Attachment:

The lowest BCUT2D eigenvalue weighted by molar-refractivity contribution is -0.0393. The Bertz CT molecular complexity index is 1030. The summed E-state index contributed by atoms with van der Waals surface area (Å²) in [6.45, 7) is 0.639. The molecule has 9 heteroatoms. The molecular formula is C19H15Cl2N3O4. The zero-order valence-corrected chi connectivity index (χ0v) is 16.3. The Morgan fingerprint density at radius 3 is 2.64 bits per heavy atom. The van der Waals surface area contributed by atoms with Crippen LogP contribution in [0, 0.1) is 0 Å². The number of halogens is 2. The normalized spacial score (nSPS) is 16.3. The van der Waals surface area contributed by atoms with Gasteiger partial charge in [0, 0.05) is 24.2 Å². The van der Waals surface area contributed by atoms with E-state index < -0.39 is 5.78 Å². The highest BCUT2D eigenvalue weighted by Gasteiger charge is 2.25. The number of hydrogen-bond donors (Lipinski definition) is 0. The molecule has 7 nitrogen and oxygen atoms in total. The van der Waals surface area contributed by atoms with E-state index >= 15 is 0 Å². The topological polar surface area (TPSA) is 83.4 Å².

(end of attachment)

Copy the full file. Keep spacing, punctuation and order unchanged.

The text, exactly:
The lowest BCUT2D eigenvalue weighted by molar-refractivity contribution is -0.0393. The Bertz CT molecular complexity index is 1030. The summed E-state index contributed by atoms with van der Waals surface area (Å²) in [6.45, 7) is 0.639. The molecule has 9 heteroatoms. The molecular formula is C19H15Cl2N3O4. The zero-order valence-corrected chi connectivity index (χ0v) is 16.3. The Morgan fingerprint density at radius 3 is 2.64 bits per heavy atom. The van der Waals surface area contributed by atoms with Crippen LogP contribution in [0, 0.1) is 0 Å². The number of halogens is 2. The normalized spacial score (nSPS) is 16.3. The van der Waals surface area contributed by atoms with Gasteiger partial charge in [0, 0.05) is 24.2 Å². The van der Waals surface area contributed by atoms with E-state index < -0.39 is 5.78 Å². The highest BCUT2D eigenvalue weighted by Gasteiger charge is 2.25. The number of hydrogen-bond donors (Lipinski definition) is 0. The molecule has 7 nitrogen and oxygen atoms in total. The van der Waals surface area contributed by atoms with E-state index >= 15 is 0 Å². The topological polar surface area (TPSA) is 83.4 Å².